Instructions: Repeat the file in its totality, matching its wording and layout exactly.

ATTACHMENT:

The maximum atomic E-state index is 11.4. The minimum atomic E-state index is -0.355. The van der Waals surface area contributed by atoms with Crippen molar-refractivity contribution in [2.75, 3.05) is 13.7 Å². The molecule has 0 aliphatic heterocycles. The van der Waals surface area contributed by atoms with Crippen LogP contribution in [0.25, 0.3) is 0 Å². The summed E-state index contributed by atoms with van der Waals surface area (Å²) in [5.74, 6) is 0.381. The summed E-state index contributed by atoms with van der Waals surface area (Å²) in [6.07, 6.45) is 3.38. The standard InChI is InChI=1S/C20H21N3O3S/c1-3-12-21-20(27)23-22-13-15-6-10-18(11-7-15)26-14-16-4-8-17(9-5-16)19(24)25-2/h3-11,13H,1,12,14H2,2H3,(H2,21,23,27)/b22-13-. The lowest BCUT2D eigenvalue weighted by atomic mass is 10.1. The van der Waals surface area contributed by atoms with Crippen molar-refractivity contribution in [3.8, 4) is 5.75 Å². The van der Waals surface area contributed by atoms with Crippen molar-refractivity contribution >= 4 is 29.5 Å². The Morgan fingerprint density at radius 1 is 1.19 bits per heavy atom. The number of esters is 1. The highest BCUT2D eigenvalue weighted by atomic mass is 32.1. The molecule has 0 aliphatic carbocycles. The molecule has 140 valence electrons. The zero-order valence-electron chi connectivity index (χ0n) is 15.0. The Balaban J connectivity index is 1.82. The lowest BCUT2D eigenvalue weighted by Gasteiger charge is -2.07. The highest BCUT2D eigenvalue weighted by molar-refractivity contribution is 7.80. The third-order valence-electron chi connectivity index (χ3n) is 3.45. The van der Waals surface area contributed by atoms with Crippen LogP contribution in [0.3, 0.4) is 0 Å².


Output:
The maximum atomic E-state index is 11.4. The minimum atomic E-state index is -0.355. The van der Waals surface area contributed by atoms with Crippen molar-refractivity contribution in [2.75, 3.05) is 13.7 Å². The molecule has 0 aliphatic heterocycles. The van der Waals surface area contributed by atoms with Crippen LogP contribution in [0.25, 0.3) is 0 Å². The summed E-state index contributed by atoms with van der Waals surface area (Å²) in [5.74, 6) is 0.381. The summed E-state index contributed by atoms with van der Waals surface area (Å²) in [6.07, 6.45) is 3.38. The standard InChI is InChI=1S/C20H21N3O3S/c1-3-12-21-20(27)23-22-13-15-6-10-18(11-7-15)26-14-16-4-8-17(9-5-16)19(24)25-2/h3-11,13H,1,12,14H2,2H3,(H2,21,23,27)/b22-13-. The lowest BCUT2D eigenvalue weighted by atomic mass is 10.1. The van der Waals surface area contributed by atoms with Crippen molar-refractivity contribution in [3.8, 4) is 5.75 Å². The van der Waals surface area contributed by atoms with Crippen molar-refractivity contribution >= 4 is 29.5 Å². The Morgan fingerprint density at radius 1 is 1.19 bits per heavy atom. The number of esters is 1. The highest BCUT2D eigenvalue weighted by atomic mass is 32.1. The molecule has 0 aliphatic carbocycles. The molecule has 140 valence electrons. The zero-order valence-electron chi connectivity index (χ0n) is 15.0. The Balaban J connectivity index is 1.82. The lowest BCUT2D eigenvalue weighted by Gasteiger charge is -2.07. The highest BCUT2D eigenvalue weighted by molar-refractivity contribution is 7.80. The third-order valence-electron chi connectivity index (χ3n) is 3.45. The van der Waals surface area contributed by atoms with Crippen LogP contribution in [0.3, 0.4) is 0 Å².